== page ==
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Buckwheat is a pseudocereal, and not a grass. In spite of the name it is not related to wheat and is more closely related to sorrel and rhubarb. The name derives from Dutch boecweite (“beech-wheat”), perhaps because the seeds resemble those of the beech tree.[1]

Buckwheat groats

The plant originated in China, and with domestication spread through Asia and Europe. Buckwheat is naturally gluten free and features in a number of Asian and European cuisines (e.g. soba noodles, kasha, and crepes).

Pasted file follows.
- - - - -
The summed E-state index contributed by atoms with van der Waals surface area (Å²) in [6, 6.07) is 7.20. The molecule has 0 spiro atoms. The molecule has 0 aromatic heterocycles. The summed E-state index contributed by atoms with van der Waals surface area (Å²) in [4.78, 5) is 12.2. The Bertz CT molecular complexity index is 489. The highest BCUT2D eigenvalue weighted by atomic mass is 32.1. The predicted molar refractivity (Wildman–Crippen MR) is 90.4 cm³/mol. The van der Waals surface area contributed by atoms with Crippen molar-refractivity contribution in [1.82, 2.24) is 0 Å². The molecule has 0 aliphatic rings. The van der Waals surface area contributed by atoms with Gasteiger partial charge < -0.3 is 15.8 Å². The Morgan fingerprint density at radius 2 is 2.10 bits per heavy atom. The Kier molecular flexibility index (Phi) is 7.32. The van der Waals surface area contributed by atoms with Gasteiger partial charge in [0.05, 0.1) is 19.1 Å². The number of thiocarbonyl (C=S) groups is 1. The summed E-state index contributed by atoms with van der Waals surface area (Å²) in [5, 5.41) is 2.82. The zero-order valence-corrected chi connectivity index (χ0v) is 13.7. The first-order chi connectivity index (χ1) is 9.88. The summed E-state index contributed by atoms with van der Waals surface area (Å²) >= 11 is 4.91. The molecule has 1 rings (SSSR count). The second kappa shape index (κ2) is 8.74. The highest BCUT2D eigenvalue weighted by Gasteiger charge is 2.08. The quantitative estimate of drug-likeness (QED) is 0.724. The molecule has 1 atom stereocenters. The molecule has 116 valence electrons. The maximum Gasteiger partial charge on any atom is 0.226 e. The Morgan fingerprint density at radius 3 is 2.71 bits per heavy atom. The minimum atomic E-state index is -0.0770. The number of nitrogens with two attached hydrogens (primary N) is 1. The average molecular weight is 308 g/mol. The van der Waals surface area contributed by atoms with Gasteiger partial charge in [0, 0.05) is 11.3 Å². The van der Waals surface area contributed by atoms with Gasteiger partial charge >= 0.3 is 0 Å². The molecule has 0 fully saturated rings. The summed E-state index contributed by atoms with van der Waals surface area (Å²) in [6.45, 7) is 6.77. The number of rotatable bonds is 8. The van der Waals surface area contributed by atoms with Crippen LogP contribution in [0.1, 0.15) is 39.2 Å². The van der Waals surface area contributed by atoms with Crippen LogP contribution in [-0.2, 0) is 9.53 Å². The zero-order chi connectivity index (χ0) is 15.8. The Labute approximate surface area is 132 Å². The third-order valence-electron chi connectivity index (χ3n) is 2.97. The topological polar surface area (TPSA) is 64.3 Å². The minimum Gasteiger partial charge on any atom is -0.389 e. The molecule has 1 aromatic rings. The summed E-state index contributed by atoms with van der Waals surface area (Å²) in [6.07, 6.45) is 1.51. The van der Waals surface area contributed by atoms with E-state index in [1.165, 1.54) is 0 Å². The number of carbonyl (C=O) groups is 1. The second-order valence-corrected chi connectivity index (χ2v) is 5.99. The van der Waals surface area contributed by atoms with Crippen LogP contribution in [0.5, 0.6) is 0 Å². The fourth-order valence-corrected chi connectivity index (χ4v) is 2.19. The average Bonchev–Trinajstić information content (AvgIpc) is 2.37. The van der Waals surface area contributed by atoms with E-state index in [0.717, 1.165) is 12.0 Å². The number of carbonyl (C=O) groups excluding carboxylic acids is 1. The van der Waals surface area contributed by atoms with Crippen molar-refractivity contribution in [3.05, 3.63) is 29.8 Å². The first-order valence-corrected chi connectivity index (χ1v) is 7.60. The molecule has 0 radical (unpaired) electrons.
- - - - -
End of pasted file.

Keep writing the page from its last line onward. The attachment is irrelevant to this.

Use in Beer

Although buckwheat is not frequently used as a base malt for gluten free brewing, it does have some useful qualities for brewing. The high protein and low lipid content of buckwheat means that it is a positive contributor to foam production and retention. The higher beta glucan content is a double-edged sword for brewing: although this can aid in providing more viscosity and body, that gumminess can be a real problem during the mash, causing issues with slow filtration and stuck mashes. A beta glucan rest during the initial mash can help overcome this problem, as can exogenous beta glucanase enzymes.

Caprylic Acid

Buckwheat is a prime contributor of caprylic acid, a precursor to ethyl caprylate. When synthesized from caprylic acid by Brettanomyces, ethyl caprylate can produce sweet, fruity, pineapple esters.[2] [3]

Further Reading